Chalk portrait of Caravaggio by Ottavio Leoni, circa 1621.
Art
Painting

Updated on December 10th 2020

Truth about Caravaggio

Rome

Duration: 30:50

My apologies to Gertrude Stein regarding the title of this story, but does Caravaggio deserve all the adulation he receives every time there is an exhibition about him and his work?

A conversation I had recently went along the lines of, “so how do you explain the sometimes poor drawing skills of Caravaggio Peter?” to which I replied, “he seems to me to be always rushing, to be somewhere else, often with the police on his tail, so perhaps parts of certain paintings like the twisted and contorted feet of the Madonna in the Madonna of Loreto painting in the church of Sant’Agostino in Rome, were rushed in the drawing?

Detail of “The Madonna of Loreto” in the Church of Sant’Agostino in Rome
Detail of “The Madonna of Loreto” in the Church of Sant’Agostino in Rome

I thought it a damn fine argument because I’ve always found those feet disturbing, but then I find the poor composition of his Madonna of the Palafrenieri in the Borghese Gallery strange and unsatisfying and not at all resolved. Rushed, looking over his shoulder, or simply bored and wanting to finish the thing, get paid and move on to the next commission, might very well be the simple answer to this question, making Caravaggio more human than we think and not that mystical, artistic God we plonk on a pedestal today!

Detail Caravaggio's “Madonna dei Palafrenieri” (1606) hanging in the Borghese Gallery in Rome
Detail Caravaggio's “Madonna dei Palafrenieri” (1606) hanging in the Borghese Gallery in Rome

Are we too easily seduced by the massive weight of history and endless reams of dedications of genius written about these artists to have any sort of an objective opinion of their work? I suspect so because when I stand in front of Leonardo da Vinci’s Annunciation in the Uffizi Gallery for example, what strikes me immediately is the rather long length of the right arm of the Madonna which if she stood up, would almost have her knuckles dragging along the ground!

The “Annunciation” (of the very long arms) by Leonardo da Vinci in the Uffizi Gallery in Florence.
The “Annunciation” (of the very long arms) by Leonardo da Vinci in the Uffizi Gallery in Florence.

One explanation as to why these distortions exist, is put forward in a recent publication titled ‘Secret Knowledge’ by David Hockney whose historical investigation into how artists from the 15th century onward produced such vividly realistic drawings and paintings. Hockney's conclusions are simple but devastating and are certainly open to argument! He claims that, "from the early 15th century many Western artists used optics--by which I mean mirrors and lenses (or a combination of the two) to create living projections". The results are extraordinary. Secret Knowledge carefully explains how Masaccio, Van Eyck, Holbein, Caravaggio, Vermeer and Ingres all used optical aids, as he carefully explains in the book the taking apart of these paintings and recreates the instruments and techniques used by artists to paint them from as early as the 1430s.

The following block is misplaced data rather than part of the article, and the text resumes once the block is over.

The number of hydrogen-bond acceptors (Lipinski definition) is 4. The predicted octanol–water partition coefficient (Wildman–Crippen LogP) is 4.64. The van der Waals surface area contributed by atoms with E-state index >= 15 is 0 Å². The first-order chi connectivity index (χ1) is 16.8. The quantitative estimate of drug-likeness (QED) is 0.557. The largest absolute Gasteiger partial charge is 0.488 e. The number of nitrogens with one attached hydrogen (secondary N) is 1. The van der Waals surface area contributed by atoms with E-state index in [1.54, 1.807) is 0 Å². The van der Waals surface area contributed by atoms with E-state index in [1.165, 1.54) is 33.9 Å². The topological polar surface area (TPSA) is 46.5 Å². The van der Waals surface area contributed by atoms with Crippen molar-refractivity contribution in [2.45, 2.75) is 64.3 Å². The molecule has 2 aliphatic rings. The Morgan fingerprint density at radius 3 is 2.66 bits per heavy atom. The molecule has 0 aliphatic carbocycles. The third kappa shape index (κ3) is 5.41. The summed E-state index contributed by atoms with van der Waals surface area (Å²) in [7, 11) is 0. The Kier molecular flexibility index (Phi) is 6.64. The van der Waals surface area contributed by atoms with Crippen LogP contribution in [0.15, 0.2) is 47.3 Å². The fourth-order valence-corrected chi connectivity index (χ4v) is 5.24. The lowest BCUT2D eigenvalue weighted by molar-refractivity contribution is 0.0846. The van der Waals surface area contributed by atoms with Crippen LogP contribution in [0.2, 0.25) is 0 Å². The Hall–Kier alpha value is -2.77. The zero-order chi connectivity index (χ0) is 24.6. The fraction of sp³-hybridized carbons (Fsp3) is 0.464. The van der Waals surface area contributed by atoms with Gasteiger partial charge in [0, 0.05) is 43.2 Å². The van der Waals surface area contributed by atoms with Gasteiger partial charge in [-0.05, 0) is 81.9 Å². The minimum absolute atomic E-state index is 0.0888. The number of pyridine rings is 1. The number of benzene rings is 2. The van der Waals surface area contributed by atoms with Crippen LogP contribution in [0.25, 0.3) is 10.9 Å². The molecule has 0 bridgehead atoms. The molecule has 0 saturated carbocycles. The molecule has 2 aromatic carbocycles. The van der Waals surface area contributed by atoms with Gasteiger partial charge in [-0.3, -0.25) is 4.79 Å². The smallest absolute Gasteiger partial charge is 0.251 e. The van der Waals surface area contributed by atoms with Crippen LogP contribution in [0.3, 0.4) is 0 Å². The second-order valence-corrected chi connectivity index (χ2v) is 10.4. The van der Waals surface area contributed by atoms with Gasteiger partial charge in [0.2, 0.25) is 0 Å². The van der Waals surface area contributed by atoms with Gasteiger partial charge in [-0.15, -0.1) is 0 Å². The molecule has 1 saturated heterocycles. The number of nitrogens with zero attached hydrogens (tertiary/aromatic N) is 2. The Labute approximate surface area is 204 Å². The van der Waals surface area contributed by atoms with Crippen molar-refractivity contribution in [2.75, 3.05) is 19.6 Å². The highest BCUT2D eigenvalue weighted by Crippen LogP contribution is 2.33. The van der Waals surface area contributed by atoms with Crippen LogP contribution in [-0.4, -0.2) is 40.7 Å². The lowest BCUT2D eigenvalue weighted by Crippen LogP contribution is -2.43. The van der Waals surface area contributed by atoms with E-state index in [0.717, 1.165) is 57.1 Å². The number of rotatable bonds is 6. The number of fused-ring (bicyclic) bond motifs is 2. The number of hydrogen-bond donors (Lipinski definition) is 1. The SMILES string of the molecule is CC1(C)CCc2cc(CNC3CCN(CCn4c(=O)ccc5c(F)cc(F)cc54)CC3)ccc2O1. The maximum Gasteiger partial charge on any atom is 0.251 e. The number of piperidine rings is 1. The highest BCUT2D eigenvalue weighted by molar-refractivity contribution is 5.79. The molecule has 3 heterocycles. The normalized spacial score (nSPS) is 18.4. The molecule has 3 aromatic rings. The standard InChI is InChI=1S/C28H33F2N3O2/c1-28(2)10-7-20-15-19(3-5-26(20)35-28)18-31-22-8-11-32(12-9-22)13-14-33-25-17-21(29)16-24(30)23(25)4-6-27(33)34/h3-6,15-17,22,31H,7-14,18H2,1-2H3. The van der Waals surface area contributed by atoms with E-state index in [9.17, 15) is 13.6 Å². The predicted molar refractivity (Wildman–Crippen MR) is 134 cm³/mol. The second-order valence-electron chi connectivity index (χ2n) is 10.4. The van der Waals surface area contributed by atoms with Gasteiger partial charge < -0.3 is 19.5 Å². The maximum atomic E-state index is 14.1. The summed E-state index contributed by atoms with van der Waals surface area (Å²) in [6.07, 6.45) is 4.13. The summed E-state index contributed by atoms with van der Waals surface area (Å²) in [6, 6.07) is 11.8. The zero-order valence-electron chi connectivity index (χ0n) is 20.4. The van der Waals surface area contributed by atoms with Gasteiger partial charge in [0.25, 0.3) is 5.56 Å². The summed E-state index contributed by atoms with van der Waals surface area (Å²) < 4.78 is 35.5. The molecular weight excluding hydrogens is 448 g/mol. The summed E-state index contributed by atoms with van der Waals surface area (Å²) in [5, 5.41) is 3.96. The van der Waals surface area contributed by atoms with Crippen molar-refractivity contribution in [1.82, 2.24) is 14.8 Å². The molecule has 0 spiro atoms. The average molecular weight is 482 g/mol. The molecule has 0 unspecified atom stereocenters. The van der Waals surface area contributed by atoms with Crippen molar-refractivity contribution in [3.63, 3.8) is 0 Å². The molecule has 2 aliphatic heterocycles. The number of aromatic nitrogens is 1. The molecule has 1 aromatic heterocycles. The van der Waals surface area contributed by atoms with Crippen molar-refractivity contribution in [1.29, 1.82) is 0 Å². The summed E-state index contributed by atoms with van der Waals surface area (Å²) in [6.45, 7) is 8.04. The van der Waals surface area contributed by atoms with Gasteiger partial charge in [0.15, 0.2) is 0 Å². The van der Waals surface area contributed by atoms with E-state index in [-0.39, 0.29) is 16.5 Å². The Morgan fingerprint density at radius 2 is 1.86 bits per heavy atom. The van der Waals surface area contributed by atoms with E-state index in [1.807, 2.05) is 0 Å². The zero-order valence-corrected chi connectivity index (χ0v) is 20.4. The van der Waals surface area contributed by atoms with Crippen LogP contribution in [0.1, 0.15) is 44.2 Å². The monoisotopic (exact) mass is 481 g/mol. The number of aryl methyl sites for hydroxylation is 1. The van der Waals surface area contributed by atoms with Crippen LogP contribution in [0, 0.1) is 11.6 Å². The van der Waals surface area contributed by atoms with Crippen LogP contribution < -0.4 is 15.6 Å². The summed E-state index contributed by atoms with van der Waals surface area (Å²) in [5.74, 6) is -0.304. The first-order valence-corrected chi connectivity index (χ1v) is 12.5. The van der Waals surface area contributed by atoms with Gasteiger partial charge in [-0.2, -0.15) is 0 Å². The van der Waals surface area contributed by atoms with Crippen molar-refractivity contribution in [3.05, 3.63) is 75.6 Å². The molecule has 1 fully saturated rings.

This from a contemporary artist who is a master of appropriation and the obsessive user of the Polaroid camera in his work, which is fine but is it art? Well of course it is but devoid of the magic and seduction of painterly genius because you can utilize all the gizmo’s and tricks you like and you or Hockney will not have created anything like The Doge by Giovanni Bellini in the National Gallery in London.

Portrait of Doge Leonardo Loredan painted by Giovanni Bellini in 1501
Portrait of Doge Leonardo Loredan painted by Giovanni Bellini in 1501

Painting without mystery or nuance, without the subtle command of the medium is mastery of technique and little else. It’s in the portraits painted by Caravaggio that I find him a true master; portraying the emotions and sometimes the terror of the human condition. One can get lost in these emotions and are transported deeper into the narrative, and when that happens you are looking at great art.

A detail of Caravaggio’s “The Sacrifice of Isaac” (1601-02) showing his skill in painting portraits
A detail of Caravaggio’s “The Sacrifice of Isaac” (1601-02) showing his skill in painting portraits

A Caravaggio is a Caravaggio is a Caravaggio.
Location

Doria Pamphili Gallery Via del Corso, 305, 00186 Roma RM, Italy

Tips

The Doria Pamphili Gallery is one of the great sites to visit in Rome and fortunately is mostly overlooked by mass tourism. It still is the home to the princely Doria Pamphilj family, which has included a pope and a 16th-century admiral, and are one of few in the Roman aristocracy to retain its estates, palaces and private treasures. Their art collection is superb and its home to the joyous painting by Caravaggio, “Rest on the Flight into Egypt.”

#Caravaggio
#Art
#BaroquePainting
#HistoryOfFlorence
#HistoryOfRome
About Peter Kilby

Peter Kilby is an artist, writer, story-teller, journalist and avid traveller who lived and worked in Italy from 1987 to 2018. He created Perfect Traveller to bring the world of art and history closer to you and in a way that is entertaining and informative; together with great travel tips. Getting off the beaten track in Italy is always an adventure and he invites you to join him in discovering an Italy that will surprise and amaze you.